Questions answered, answers questioned in LNG Canada decision

This much is clear: the formal Final Investment Decision of the LNG Canada megaproject is an extraordinary opportunity for Northern BC and for Canada and a test of our abilities to deliver our energy to the wider world.

This much is murky: the speculative nature of the project, without a pre-sell of its product, offers some risk within the first phase. Let’s assume we will get past that and that the projections on world demand are not off-kilter.

And this much is truly a mess: the BC NDP-Green alliance, predicated on the principle that the environment superseded our fossil fuel energy project ambitions, is wounded, perhaps mortally.

There is much credit to go around, and the business and political leaders spread it widely like a wonderful fertilizer at the official heralding: Indigenous leaders, politicians of yesteryear, industrial conglomerates afar—all were given their due by the prime minister and the premier.

They ought to have also thanked the world market, and particularly Asia, because LNG Canada was mothballed until the sun broke through and predicted fair weather in the years that the project will be onstream.

But no matter. This is history-making, even though that term is overused. The international partnership has done its homework, worked with First Nations (although there is one holdout), and tamed the public perception that the emissions from the project are worth the immense economic benefits.

John Horgan has embraced this project as premier, even if he had his qualms in opposition, and he knows that the vitalization of the north will pay dividends across the province. He has tossed in a heaping helping of tax breaks—somewhere in the vicinity of $6 billion—to demonstrate the walk as much as the talk.

But he has yet to play his most important card: how he will square LNG with the greenhouse gas emission targets of the province over the next decades.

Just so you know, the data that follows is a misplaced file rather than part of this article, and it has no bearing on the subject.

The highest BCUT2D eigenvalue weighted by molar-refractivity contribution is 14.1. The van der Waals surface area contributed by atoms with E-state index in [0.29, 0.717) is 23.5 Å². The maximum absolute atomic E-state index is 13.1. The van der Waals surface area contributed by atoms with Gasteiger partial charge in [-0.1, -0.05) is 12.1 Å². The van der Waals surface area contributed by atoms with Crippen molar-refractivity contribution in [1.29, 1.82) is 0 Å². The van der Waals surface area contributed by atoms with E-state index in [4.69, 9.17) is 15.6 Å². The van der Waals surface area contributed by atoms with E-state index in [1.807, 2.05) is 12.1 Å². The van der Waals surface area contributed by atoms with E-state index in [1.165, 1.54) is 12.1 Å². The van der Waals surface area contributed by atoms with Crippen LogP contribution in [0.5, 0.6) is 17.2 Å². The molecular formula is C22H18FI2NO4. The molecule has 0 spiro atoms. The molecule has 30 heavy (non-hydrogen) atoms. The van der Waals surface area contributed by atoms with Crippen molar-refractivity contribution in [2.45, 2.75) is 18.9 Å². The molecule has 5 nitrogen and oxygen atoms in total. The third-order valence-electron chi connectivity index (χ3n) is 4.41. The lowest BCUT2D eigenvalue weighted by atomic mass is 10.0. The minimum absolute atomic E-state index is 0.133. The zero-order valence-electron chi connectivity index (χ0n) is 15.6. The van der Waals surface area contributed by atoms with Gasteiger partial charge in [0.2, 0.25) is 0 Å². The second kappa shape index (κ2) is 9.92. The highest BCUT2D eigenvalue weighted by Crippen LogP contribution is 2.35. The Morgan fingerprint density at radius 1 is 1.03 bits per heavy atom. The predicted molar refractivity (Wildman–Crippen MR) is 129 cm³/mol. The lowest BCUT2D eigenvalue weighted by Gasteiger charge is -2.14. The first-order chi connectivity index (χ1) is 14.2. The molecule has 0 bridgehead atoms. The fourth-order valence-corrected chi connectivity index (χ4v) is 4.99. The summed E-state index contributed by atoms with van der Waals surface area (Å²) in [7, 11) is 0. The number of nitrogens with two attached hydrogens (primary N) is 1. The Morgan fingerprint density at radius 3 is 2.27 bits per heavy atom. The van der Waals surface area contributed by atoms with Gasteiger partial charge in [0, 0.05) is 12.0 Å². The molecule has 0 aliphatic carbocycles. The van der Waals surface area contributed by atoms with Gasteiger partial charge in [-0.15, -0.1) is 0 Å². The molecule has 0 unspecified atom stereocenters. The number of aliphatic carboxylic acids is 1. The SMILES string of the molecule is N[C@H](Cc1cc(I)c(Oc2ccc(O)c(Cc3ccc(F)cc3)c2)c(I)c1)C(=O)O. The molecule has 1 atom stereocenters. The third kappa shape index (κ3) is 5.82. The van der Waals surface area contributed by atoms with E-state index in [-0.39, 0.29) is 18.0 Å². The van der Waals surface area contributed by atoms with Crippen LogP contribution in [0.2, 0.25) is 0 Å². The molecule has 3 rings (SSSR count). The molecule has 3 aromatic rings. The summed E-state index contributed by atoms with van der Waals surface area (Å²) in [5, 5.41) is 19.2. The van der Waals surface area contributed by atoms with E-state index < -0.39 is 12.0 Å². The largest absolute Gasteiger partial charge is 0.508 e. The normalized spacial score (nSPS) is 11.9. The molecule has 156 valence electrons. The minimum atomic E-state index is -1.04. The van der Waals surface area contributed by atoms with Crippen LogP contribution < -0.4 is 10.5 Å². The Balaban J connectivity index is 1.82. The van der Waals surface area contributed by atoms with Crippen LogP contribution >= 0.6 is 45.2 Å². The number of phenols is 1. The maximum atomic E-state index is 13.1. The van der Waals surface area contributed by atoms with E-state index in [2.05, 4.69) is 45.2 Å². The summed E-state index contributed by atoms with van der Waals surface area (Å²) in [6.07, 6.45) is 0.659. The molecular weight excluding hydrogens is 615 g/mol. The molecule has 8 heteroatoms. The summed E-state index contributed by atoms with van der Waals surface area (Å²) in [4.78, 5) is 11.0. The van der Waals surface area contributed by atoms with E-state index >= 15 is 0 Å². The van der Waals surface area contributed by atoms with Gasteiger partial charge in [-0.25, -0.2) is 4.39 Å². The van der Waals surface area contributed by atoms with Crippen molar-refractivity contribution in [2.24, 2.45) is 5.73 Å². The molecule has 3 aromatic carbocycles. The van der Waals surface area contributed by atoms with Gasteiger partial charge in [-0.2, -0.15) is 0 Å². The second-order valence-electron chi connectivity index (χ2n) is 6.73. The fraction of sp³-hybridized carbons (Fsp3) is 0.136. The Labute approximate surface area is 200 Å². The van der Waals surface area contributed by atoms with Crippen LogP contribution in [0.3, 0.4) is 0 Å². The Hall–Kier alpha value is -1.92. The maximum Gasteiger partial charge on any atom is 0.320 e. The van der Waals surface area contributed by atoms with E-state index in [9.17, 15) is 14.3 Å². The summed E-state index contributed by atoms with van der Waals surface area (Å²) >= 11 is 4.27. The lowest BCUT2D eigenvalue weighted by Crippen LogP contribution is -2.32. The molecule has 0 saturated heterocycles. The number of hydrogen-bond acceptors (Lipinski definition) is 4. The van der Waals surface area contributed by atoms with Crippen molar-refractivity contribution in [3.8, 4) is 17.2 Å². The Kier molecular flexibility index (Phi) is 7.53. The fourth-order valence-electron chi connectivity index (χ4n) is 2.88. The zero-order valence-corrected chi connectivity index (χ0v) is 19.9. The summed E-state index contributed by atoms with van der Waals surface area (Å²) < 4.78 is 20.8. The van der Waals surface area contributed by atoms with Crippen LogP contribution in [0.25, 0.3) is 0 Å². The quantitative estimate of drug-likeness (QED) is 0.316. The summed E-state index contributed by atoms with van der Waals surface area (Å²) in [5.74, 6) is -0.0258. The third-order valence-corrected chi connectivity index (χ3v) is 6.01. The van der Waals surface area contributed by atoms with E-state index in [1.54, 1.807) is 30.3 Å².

Green Party Leader Andrew Weaver is no slouch on this issue, and he has been direct: The math doesn’t work, so we can’t work with the premier.

The simple picture of Weaver is of a man lusting for proportional representation (PR) in the legislature through electoral reforms that eliminate our first-past-the-post system and doubtlessly elect and appoint more Green MLAs.

But that’s a deceptive portrait. Weaver came to politics from science, particularly from climate change science, and that is his hill to die on. He may get to do so.

Weaver has at times huffed and puffed and threatened to blow the house down on a variety of issues big and small. Today he is inhaling and awaiting Horgan’s next card: a comprehensive climate action plan that needs to assuage and assure the Greens to retain their support and their minority government.

On the surface, LNG and PR do not mix. But hold on: Horgan, with his possible trump card to his chest, hasn’t mused about breaking up the band. He has at least one option to keep it together: massive electrification of the project infrastructure, at great expense, would mitigate many environmental consequences. He could even enlist the other energy project that lit Weaver’s fuse—the Site C hydroelectric project—as a source.

Horgan also has his environmentalist base of support to please—or to least displease—and his government’s climate change blueprint later this year will be its most substantial test of how it balances the economy and the environment.

If he cannot please the big bad wolf at the door, Weaver will indeed exhale and we will be electing a first-past-the-post government—or maybe another minority—in the spring.

At this point, the NDP sits well in that scenario. It has stolen the thunder from the BC Liberals who built the foundation for the project and, at least for the time being, silenced the thunder of the Greens. Nothing is ever dull in B.C. politics.

— Business in Vancouver

Kirk Lapointe is editor-in-chief of Business in Vancouver and vice-president of audience and business development with Glacier Media.  

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